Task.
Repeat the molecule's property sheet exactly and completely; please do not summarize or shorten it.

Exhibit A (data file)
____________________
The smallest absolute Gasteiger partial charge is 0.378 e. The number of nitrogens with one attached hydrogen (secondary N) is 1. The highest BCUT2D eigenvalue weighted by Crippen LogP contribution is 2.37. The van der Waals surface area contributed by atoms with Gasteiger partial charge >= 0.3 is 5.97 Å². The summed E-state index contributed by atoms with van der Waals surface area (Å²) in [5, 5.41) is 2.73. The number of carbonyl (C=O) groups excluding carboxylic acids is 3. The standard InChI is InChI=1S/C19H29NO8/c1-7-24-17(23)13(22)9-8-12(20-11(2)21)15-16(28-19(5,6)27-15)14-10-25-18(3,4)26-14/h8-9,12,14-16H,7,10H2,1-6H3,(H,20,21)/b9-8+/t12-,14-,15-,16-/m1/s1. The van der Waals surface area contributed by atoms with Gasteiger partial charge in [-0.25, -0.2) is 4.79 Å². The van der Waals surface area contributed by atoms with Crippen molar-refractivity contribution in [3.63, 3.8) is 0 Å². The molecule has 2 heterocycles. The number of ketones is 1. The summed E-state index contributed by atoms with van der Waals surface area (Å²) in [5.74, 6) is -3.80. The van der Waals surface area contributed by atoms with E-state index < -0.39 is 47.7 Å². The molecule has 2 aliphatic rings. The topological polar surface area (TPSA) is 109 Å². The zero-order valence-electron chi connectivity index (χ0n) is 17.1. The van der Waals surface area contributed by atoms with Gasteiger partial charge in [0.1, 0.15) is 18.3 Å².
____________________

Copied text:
The smallest absolute Gasteiger partial charge is 0.378 e. The number of nitrogens with one attached hydrogen (secondary N) is 1. The highest BCUT2D eigenvalue weighted by Crippen LogP contribution is 2.37. The van der Waals surface area contributed by atoms with Gasteiger partial charge >= 0.3 is 5.97 Å². The summed E-state index contributed by atoms with van der Waals surface area (Å²) in [5, 5.41) is 2.73. The number of carbonyl (C=O) groups excluding carboxylic acids is 3. The standard InChI is InChI=1S/C19H29NO8/c1-7-24-17(23)13(22)9-8-12(20-11(2)21)15-16(28-19(5,6)27-15)14-10-25-18(3,4)26-14/h8-9,12,14-16H,7,10H2,1-6H3,(H,20,21)/b9-8+/t12-,14-,15-,16-/m1/s1. The van der Waals surface area contributed by atoms with Gasteiger partial charge in [-0.25, -0.2) is 4.79 Å². The van der Waals surface area contributed by atoms with Crippen molar-refractivity contribution in [3.63, 3.8) is 0 Å². The molecule has 2 heterocycles. The number of ketones is 1. The summed E-state index contributed by atoms with van der Waals surface area (Å²) in [5.74, 6) is -3.80. The van der Waals surface area contributed by atoms with E-state index < -0.39 is 47.7 Å². The molecule has 2 aliphatic rings. The topological polar surface area (TPSA) is 109 Å². The zero-order valence-electron chi connectivity index (χ0n) is 17.1. The van der Waals surface area contributed by atoms with Gasteiger partial charge in [0.1, 0.15) is 18.3 Å².